Did you ever feel like your teacher was conspiring against you? I remember my days back in high school clearly. I remember hating high school. It seemed a comparison-contrast situation between me and the “popular” kids–the kids in student government and the cheerleaders, the jocks and all of the teachers who loved them.
While developing this story, the main character, Susie Speider spoke to me as if she were sitting right next to me on the couch. Her unique teenage voice crystallized in my mind. And, Susie Speider’s situation in high school brought back some treacheries I’d suffered myself. Trying out and failing the cheerleading squad. Longing for Joe Skaggs on the football team and getting rejected by him.
I’d vowed three things in high school:
1. not to have sex,
2. not to do drugs, and
3. not to get beat up
Protection in all three areas felt essential. But, as it turned out, protection wasn’t quite so needed outside the classroom as it was inside them.
I remember teachers berating students if they answered a direct question with nerves and stammering. Teachers jeered students in the classroom who didn’t perform as well as other more social (or possibly, more confident) students.
One teacher of mine, Mr. Salt, had my sister, Lizz, in his English class two years before me. She rocked his class, aced it, easy. But, at the time, being terribly (undiagnosed) ADD, I couldn’t sit long enough to read anything longer than a milk carton! English class felt like slogging in waist-deep mud. The difference between my sister’s reading habits and mine looked like Mutt & Jeff. Lizz spent hours with a book in her face while I spent hours spinning pirouettes, tap-dancing and doing cartwheels. Notice the ADD nature? That was the 1970s and kids like me were called “overactive” or “busy.” Yeah. I’ll say!
Even so, Mr. Salt didn’t hold back his feelings. He rolled his eyes if I didn’t have a correct answer and made sarcastic remarks about the difference between me and Lizz.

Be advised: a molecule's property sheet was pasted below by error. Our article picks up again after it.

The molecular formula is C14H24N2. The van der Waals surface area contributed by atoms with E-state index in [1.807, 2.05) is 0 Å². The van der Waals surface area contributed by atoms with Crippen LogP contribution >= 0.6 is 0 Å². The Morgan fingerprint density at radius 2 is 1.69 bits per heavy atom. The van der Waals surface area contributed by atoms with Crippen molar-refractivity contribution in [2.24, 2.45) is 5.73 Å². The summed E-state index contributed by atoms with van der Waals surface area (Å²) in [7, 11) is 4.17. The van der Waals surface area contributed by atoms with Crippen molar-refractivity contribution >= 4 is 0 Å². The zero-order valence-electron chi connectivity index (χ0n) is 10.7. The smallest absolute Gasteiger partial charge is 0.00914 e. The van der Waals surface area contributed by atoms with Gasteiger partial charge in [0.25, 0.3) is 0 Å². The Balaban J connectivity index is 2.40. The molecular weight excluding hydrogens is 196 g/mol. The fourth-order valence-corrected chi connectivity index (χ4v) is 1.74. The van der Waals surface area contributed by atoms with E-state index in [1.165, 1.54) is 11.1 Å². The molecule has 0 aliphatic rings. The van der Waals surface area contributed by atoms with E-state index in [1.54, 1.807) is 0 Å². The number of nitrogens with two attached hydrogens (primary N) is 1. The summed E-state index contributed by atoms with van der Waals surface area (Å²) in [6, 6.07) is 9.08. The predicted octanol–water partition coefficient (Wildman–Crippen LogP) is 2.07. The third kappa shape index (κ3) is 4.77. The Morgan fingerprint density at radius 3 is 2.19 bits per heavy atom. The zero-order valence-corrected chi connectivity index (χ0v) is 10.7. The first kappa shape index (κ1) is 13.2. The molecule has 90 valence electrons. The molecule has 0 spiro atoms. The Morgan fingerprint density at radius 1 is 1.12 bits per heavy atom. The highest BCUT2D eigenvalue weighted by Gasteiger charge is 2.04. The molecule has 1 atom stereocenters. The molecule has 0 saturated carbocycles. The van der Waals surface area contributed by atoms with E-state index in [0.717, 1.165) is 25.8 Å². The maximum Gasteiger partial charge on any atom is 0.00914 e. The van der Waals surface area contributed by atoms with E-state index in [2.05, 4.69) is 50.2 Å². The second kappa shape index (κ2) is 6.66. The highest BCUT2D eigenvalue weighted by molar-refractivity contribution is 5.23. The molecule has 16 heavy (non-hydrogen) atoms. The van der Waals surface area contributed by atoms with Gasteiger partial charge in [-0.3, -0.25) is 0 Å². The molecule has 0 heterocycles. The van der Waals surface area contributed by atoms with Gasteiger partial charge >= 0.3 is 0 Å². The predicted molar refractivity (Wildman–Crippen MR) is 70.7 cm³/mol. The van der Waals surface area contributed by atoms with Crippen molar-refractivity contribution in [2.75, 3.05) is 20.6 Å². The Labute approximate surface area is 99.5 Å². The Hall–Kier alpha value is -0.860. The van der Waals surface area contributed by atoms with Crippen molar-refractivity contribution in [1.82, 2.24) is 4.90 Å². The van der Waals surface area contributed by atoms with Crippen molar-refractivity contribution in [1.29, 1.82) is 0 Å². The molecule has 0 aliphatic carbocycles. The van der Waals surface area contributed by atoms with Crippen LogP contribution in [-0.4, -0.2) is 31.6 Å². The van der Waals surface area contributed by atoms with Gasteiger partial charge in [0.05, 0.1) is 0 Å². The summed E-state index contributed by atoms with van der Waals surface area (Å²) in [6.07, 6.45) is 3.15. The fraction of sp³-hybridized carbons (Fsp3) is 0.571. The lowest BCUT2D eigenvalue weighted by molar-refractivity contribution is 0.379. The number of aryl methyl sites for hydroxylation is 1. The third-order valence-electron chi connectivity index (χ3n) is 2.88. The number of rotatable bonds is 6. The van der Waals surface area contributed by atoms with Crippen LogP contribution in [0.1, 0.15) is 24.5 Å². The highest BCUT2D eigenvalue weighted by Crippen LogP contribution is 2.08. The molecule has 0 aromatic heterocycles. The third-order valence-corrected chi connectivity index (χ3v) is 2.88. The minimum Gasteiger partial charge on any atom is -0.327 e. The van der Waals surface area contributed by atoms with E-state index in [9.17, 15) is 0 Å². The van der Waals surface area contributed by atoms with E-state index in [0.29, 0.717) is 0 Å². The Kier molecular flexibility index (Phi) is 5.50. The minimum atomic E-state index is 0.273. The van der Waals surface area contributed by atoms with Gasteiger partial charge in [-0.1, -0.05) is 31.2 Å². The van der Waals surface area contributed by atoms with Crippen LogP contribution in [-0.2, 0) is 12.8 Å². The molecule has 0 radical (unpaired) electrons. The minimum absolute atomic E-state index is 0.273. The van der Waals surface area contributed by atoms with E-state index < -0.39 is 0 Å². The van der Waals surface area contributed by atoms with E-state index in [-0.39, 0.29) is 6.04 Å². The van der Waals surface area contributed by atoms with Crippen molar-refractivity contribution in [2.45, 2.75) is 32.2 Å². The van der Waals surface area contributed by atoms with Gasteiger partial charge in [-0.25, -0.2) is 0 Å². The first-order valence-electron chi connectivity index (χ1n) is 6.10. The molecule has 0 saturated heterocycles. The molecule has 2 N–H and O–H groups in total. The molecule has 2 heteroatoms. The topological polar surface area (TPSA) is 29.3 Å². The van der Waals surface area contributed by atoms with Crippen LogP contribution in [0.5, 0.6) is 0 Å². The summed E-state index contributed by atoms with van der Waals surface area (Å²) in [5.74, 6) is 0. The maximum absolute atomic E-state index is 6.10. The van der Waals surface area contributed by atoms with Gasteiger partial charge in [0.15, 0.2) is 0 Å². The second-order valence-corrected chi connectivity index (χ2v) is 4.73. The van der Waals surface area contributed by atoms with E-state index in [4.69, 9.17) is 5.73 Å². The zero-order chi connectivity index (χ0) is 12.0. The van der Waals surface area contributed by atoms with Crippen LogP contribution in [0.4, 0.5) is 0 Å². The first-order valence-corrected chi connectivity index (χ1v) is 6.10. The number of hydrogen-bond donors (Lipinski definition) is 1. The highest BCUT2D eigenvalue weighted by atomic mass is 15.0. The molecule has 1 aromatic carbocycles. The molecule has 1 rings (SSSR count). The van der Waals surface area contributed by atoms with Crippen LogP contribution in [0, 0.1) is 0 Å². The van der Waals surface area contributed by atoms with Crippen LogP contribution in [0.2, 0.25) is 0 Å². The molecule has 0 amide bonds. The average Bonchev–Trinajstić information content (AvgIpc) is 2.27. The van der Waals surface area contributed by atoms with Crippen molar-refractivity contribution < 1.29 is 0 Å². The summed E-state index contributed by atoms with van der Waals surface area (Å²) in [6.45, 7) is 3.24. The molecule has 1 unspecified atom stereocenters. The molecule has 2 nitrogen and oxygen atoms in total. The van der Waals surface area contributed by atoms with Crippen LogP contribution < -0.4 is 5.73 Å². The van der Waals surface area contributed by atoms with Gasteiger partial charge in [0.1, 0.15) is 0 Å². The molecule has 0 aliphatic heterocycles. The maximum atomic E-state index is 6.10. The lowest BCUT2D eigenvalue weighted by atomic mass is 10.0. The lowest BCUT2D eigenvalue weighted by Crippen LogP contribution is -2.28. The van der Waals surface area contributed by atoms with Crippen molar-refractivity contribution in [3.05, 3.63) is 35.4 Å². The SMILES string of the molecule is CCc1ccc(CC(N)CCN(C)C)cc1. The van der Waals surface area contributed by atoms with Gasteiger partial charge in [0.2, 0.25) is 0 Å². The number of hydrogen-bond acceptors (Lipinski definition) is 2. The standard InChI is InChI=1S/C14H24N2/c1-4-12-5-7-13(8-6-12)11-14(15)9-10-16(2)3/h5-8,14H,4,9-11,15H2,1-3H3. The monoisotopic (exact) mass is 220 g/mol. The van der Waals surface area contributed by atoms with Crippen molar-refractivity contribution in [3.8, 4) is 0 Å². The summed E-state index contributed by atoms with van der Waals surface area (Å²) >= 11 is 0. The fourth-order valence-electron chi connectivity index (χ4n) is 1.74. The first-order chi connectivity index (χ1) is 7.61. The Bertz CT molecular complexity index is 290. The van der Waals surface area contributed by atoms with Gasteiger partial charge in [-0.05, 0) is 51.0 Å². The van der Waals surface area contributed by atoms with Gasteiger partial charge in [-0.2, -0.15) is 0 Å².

Of course, teachers had their problems too. Some, like Mr. Salt, took their problems out on the students.
Enter Ms. Morlson, Susie Spider’s science teacher. A teacher who doesn’t hide the fact that she has it in for Susie (maybe even hates her), to the point she has been trying to fail Susie and hold her back a year, destroying any chances for a good start in college.
To me, SPIDER BRAINS is a mix of Meg Cabot’s “The Princess Diaries” and “Spiderman”—but as a girl and not in that goofy latex outfit!
This is the blurb: After her father’s death last year and, now, in the throes of a gnarly teacher’s whim, a small black arachnid bites fifteen-year-old Susie Speider on the finger. The bite sends her nights into fantastical dreams about taking revenge on the teacher who, ultimately, holds her college aspirations in the palm of her cold calloused hand. But after Susie figures out the dreams are real, she begins visiting the teacher regularly… as the spider! And, oh, by the way! Who is that boy spider munching on flies, hiding over there in the corner?
A story of loss and forgiveness, tolerance and kindness, in SPIDER BRAINS, Susie Speider deals with the death of her father while Matt Ryder–the new neighbor boy–has just lost his mother. Ultimately, this story poses some important questions about how to treat Attention-Deficit-Disorder and is a tale of hope, transformation, transition and inspiration.
Thanks again for hosting me today. It’s quite an honor to be featured on your blog. -Susan Wingate.
Thank you very much for being here today, Susan.
About the Author
Most recently, Susan Wingate’s novels, SPIDER BRAINS and DROWNING each reached Amazon Bestseller status in 2012. DROWNING won the 2011 Forward National Literature Award for Drama. She would love for you to read her books. You can find them all under the tab on this site labeled “Books”. SUSAN has written eleven novels, two short story collections, a few plays, one screenplay and tons of poems. Her latest 2011 novel DROWNING (contemporary women’s fiction), won 1st place in the 2011 Forward National Literature Award and also won a finalist award for the category of Women’s Fiction/Chick Lit in the 2011 International Book Awards. A vibrant public speaker, Susan offers inspiring, motivational talks about the craft of writing, publishing and marketing, and how to survive this extremely volatile (e-)Publishing industry. She presents these lectures for private groups and at writing conferences, libraries and bookstores around the country.
To view all books by Susan Wingate: http://www.amazon.com/Susan-Wingate/e/B003CMMERK/ref=ntt_athr_dp_pel_1
Win a paperback copy of Spider Brains